“‘She said, ‘Welcome to America,’ as if I hadn’t already been here for twenty-two years.'”
What is at the core of a citizenship interview? What’s it like to know so little of your father, except by phone? How do you live between countries, and what is a border but a dotted line? Here, Castillo journals the daily experience of his fracture family: his father, deported; his mother, on the other side of the country, growing more and more distant by phone; Marcelo’s own son and wife uncertain for their future, as U.S. law reaches its fingers into every aspect of their life. Dreamy and expansive, uncertain and searching alongside the reader, Castillo writes to locate a place of origin, leaving no myth or spec of broken adobe brick unexamined. Everything is intertwined, inseparable. But this isn’t just an immigration narrative, it’s a small window into Castillo’s life: masculinity, sexuality, marriage, money, class, academia, and domestic violence—all with a poet’s touch. Already, one of the most important books of the year, and it’s only January.”
When Marcelo Hernandez Castillo was five years old and his family was preparing to cross the border between Mexico and the United States, he suffered temporary, stress-induced blindness. Castillo regained his vision, but quickly understood that he had to move into a threshold of invisibility before settling in California with his parents and siblings. Thus began a new life of hiding in plain sight and of paying extraordinarily careful attention at all times for fear of being truly seen. Before Castillo was one of the most celebrated poets of a generation, he was a boy who perfected his English in the hopes that he might never seem extraordinary.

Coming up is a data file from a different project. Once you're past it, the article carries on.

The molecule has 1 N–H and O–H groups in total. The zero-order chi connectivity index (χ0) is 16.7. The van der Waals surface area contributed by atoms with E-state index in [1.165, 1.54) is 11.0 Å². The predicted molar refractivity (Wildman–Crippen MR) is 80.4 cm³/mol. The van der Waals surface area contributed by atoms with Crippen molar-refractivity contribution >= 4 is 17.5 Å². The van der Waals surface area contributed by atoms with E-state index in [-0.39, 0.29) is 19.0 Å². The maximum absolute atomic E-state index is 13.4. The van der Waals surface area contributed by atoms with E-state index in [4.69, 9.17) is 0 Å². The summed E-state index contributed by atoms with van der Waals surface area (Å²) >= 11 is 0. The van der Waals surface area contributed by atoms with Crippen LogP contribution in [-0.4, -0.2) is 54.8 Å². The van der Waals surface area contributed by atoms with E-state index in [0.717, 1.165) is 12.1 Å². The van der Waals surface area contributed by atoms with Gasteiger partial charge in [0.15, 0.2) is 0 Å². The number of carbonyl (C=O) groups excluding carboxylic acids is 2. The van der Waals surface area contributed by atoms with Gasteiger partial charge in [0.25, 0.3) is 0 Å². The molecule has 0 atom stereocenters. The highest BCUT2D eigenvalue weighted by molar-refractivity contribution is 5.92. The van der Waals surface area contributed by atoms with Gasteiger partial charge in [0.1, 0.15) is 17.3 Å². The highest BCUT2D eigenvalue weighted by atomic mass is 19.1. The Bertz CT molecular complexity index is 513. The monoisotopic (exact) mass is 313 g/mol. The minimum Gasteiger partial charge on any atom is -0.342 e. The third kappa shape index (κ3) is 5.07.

With beauty, grace, and honesty, Castillo recounts his and his family’s encounters with a system that treats them as criminals for seeking safe, ordinary lives. He writes of the Sunday afternoon when he opened the door to an ICE officer who had one hand on his holster, of the hours he spent making a fake social security card so that he could work to support his family, of his father’s deportation and the decade that he spent waiting to return to his wife and children only to be denied reentry, and of his mother’s heartbreaking decision to leave her children and grandchildren so that she could be reunited with her estranged husband and retire from a life of hard labor.
Children of the Land distills the trauma of displacement, illuminates the human lives behind the headlines, and serves as a stunning meditation on what it means to be a man and a citizen.